Archives of Sexual Behavior 01/2012; 41(6).
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    ABSTRACT: Gender differences in color preferences have been found in adults and children, but they remain unexplained. This study asks whether the gendered social environment in adulthood affects parents’ color preferences. The analysis used the gender of children to represent one aspect of the gendered social environment. Because having male versus female children in the U.S. is generally randomly distributed, it provides something of a natural experiment, offering evidence about the social construction of gender in adulthood. The participants were 749 adults with children who responded to an online survey invitation, asking “What’s your favorite color?” Men were more likely to prefer blue, while women were more likely to prefer red, purple, and pink, consistent with long-standing U.S. patterns. The effect of having only sons was to widen the existing gender differences between men and women, increasing the odds that men prefer blue while reducing the odds that women do; and a marginally significant effect showed women having higher odds of preferring pink when they have sons only. The results suggest that, in addition to any genetic, biological or child-socialization effects shaping adults’ tendency to segregate their color preferences by gender, the gender context of adulthood matters as well.
    Archives of Sexual Behavior 01/2012; 42(3).
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    ABSTRACT: In this volume, Piontek explores the cultural, political, and historical impact of queer approaches to subjects that were once the exclusive purview of lesbian and gay studies. Proposing that conflict between lesbian and gay studies and queer theory is both inevitable and productive in part because ‘‘each does work the other is ill-equipped or unwilling to do,’’Piontek sets out to show how their contrasting ‘‘ways of thinking and theorizing…function in specific contexts.’’ Each chapter thus addresses cultural texts chosen for their utility in illustrating, as well as contributing to,‘‘debates in American culture and society about gender, sexual practice, and identity.’’ Chapter 1 contrasts Martin Duberman’s 1993 historical study Stonewall with Nigel Finch’s 1995 film adaptation, arguing that their different assumptions about what history is and why it matters represent the contrast between gay and queer approaches to the same subject matter. Chapter 2 examines a range of contributions—both political and literary—to gay male debates about promiscuity, focusing on the ‘‘rhetorical conventions that allow for a narration of the past 30 years either as the history of sexual liberation…or as the story of sexual license’’and seeking to disrupt these through a reading of ‘‘protoqueer’’ sexual ethics as they are developed in John Champagne’s 1988 novel The Blue Lady’s Hands. Chapter 3 addresses the 1970s gay liberation movement’s‘‘betrayal of the sissy boy’’in its failure to protest the American Psychiatric Association’s institution of the Gender Identity Disorder of Childhood diagnosis. Chapter 4 reads the anxiety, anger, and violence with which many people defend ‘‘the notion that there are but two stable, unequivocal genders’’against the serious playfulness of contemporary drag queen performance. Finally, Chapter 5 explores the minority sexual culture built around S/M practice to tease out the contrast between a queer theory centrally interested in sex as an avenue for social analysis, and lesbian and gay studies that often see ‘‘fringe sexualities’’only as‘‘obstacles to the mainstreaming of gays and lesbians.’’ Though the general topic areas of Stonewall, promiscuity, gender nonconformity, and the mainstreaming of lesbian and gay identities seem reasonably accessible, this book is not directed at a general audience and would not teach well to undergraduates or to most graduate seminars. In his first sentence, Piontek describes the book as an intervention‘‘in the conflict between those who see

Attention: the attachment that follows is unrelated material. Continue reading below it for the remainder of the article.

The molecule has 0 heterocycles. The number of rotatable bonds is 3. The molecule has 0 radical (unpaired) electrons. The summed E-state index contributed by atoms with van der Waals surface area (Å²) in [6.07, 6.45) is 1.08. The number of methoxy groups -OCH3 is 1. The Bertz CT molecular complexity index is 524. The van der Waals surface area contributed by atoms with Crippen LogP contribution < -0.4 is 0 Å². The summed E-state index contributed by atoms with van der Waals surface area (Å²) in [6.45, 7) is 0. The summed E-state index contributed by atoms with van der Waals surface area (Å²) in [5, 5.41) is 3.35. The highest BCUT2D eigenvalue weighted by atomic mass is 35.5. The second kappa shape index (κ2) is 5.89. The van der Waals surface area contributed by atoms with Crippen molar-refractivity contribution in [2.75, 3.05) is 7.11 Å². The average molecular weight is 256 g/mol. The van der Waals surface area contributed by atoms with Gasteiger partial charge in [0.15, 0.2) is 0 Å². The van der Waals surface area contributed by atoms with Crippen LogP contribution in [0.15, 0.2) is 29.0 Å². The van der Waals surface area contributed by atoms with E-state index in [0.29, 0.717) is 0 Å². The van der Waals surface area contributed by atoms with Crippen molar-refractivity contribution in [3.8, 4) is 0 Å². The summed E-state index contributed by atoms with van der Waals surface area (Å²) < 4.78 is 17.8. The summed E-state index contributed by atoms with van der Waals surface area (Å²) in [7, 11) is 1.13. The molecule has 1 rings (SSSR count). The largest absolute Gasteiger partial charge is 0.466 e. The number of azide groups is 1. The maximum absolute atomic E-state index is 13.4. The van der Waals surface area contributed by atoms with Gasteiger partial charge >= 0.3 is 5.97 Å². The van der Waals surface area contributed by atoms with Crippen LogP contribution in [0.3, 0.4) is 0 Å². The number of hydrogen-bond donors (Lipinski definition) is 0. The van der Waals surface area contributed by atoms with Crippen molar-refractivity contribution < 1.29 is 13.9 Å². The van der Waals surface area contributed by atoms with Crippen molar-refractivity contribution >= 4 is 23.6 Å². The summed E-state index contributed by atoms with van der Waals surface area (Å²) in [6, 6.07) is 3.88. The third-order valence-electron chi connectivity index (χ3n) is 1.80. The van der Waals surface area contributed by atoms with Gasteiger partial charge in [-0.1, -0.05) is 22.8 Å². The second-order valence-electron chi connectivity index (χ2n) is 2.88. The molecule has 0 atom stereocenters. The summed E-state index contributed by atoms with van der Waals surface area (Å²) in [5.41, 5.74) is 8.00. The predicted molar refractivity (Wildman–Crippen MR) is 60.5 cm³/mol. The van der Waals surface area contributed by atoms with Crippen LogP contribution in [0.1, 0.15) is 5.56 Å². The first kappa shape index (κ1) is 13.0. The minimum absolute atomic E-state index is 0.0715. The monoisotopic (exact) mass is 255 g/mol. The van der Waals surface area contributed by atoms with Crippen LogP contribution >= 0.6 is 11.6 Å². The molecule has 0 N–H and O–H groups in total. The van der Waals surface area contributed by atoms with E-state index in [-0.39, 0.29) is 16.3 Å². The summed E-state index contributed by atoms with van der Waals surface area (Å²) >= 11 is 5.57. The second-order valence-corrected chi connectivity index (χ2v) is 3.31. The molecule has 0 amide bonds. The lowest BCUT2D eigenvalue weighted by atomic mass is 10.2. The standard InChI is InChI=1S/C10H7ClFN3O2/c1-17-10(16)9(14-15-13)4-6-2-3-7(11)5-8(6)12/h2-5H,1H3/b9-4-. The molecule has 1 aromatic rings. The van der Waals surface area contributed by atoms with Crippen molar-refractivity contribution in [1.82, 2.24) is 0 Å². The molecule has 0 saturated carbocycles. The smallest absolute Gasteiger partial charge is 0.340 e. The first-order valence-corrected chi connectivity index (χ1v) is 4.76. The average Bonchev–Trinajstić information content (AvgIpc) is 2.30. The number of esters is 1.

Archives of Sexual Behavior 01/2011;
  • Archives of Sexual Behavior 01/2011;
  • Archives of Sexual Behavior 01/2011; 40(1).
  • Archives of Sexual Behavior 01/2011; 40(1).